Subscribe to our free daily newsletters
. Earth Science News .




Subscribe to our free daily newsletters



Japan To Offer Aid To Monitor Acid Rain And Yellow Sand In China
File photo of a forest affected by acid rain
File photo of a forest affected by acid rain
by Staff Writers
Cebu (AFP) Dec 09, 2006
Japan will give China 793 million yen (6.82 million dollars) to set up a system to monitor acid rain and yellow sand in China, Foreign Minister Taro Aso said Saturday. He announced the grant during talks with his Chinese counterpart Li Zhaoxing. Aso was visiting Cebu for a regional summit which was cancelled because of what organisers said was a threat from a typhoon. He said Japan was extremely concerned about regional environmental issues.

"This really is a serious matter. Japan has been contacting China about setting up these systems for a while," Aso told reporters after the talks.

The grant, which the Japanese government will officially approve on December 15, will help set up monitoring systems at 50 locations in China.

The Japanese environment ministry is leading the effort to promote the Acid Deposition Monitoring Network in East Asia, which collects data to fight air pollution and acid rain.

Japan has been expressing concern about sand and dust storms -- so-called "yellow sand" -- blowing from China.

Researchers say the size and frequency of such storms has been increasing due in part to deforestation, desertification and other environmental problems in China.

Li welcomed the initiative. "We appreciate Japan's keen interest in environmental concerns," he told Aso, according to a Japanese diplomat who attended their talks.

Source: Agence France-Presse

Related Links
Acid Deposition and Oxidant Research Center
Our Polluted World and Cleaning It Up

An Interview The EPA's Stephen Johnson
Atlanta (UPI) Dec 06, 2006
Innovation in protecting the environment and health could come in new energy technologies and a local community approach to problems, U.S. Environmental Protection Agency Administrator Stephen L. Johnson told United Press International in an interview Wednesday. UPI talked to Johnson, who has led the agency since January 2005, following his speech at the National Environmental Public Health conference Wednesday in Atlanta.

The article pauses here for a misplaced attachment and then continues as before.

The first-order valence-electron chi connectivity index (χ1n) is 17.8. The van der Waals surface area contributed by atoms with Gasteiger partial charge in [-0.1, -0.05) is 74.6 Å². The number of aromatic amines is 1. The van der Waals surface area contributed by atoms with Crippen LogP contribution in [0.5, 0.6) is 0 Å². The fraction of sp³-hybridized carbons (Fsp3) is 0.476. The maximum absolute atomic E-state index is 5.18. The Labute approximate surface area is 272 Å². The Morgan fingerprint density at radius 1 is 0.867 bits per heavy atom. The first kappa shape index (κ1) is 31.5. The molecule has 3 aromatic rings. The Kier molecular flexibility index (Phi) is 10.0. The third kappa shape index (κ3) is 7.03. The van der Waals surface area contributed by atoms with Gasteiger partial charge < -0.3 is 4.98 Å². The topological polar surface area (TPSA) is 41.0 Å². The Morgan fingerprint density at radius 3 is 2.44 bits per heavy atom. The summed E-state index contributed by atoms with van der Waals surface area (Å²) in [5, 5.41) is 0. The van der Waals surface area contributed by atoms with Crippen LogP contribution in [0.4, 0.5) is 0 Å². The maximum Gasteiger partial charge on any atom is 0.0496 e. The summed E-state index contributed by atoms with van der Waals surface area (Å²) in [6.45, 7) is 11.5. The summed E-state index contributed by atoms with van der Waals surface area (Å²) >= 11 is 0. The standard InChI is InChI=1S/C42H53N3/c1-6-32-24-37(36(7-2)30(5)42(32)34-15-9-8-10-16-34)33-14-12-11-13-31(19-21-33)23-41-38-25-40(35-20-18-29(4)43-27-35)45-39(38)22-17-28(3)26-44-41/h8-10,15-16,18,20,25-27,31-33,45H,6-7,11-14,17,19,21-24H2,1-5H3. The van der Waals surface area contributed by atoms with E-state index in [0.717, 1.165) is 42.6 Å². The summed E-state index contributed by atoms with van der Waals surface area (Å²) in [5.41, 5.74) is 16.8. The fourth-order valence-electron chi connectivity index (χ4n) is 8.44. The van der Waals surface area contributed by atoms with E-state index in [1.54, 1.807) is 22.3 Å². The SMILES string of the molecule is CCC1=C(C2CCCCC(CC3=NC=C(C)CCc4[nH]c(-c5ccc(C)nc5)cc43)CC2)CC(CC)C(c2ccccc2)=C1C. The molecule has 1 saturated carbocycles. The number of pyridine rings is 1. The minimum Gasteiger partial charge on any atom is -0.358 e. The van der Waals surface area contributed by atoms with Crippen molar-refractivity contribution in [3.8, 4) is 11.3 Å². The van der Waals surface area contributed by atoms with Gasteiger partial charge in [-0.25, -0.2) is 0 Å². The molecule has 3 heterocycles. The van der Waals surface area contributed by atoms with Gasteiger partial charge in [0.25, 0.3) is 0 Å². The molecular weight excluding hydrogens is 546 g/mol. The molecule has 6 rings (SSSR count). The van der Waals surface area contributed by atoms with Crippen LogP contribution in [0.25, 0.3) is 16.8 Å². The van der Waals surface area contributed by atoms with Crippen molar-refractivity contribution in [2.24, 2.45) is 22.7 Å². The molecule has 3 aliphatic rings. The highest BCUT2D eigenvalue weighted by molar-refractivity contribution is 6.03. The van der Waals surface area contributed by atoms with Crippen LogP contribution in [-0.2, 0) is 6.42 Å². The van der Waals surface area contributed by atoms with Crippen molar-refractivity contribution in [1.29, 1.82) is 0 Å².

• Durian's Aftermath: Disease Threatens Homeless Philippine Families
  • Thailand Adopts New Wireless Network For Disasters
  • Liquid-Crystal Rubber Suit Prevents Overheating
  • Red Cross Calls For Disaster Cash Boost

  • Global Warming Of The Future Is Projected By Ancient Carbon Emissions
  • More Than 50 Tribes Convene on Global Warming Impacts
  • Wildlife Could Get Relief From US Supreme Court In Global Warming Case
  • Farm Animals More Damaging To Climate Than Cars

  • China To Launch 22 More Meteorological Satellites By 2020
  • Jason-1 Celebrates Five Years In Orbit - Ocean Data Continues To Flow
  • Accurate Weather Service For 2008
  • Explore Planet Earth In Near-Real Time

  • New Method For Chemical Production Developed In Just Two Years
  • Boeing Spectrolab Terrestrial Solar Cell Surpasses 40 Percent Efficiency
  • Brown Plans Green Future For Britain And Hikes Growth Forecast
  • Switchgrass Aims For Ethanol At One Dollar A Gallon

  • Common PTSD Drug Is No More Effective Than Placebo
  • Freed China Activist Says AIDS Problem Far Exceeds Official Data
  • Africa Urged To Break Deafening Silence On AIDS
  • Flu Vaccines Plentiful Amid Low Demand

  • Nobel Laureates See Link In Genetics, Big Bang
  • Nearly Half Of Iraqi Marshlands Restored
  • Pendulums, Predators And Prey: The Ecology Of Coupled Oscillations
  • Professional Fasters Deep Under The Sea Floor

  • Japan To Offer Aid To Monitor Acid Rain And Yellow Sand In China
  • An Interview The EPA's Stephen Johnson
  • Reducing Air Pollution Could Increase Rice Harvests In India
  • Indonesia Hopes To See Haze Lift Within Two Years

  • Ancient Ape Ruled Out Of Man's Ancestral Line
  • Concrete Blocks Used In Great Pyramids Construction
  • Gendered Division Of Labor Gave Modern Humans Advantage Over Neanderthals
  • Genetic Variation Shows We're More Different Than We Thought

  • The content herein, unless otherwise known to be public domain, are Copyright 1995-2006 - SpaceDaily.AFP and UPI Wire Stories are copyright Agence France-Presse and United Press International. ESA PortalReports are copyright European Space Agency. All NASA sourced material is public domain. Additionalcopyrights may apply in whole or part to other bona fide parties. Advertising does not imply endorsement,agreement or approval of any opinions, statements or information provided by SpaceDaily on any Web page published or hosted by SpaceDaily. Privacy Statement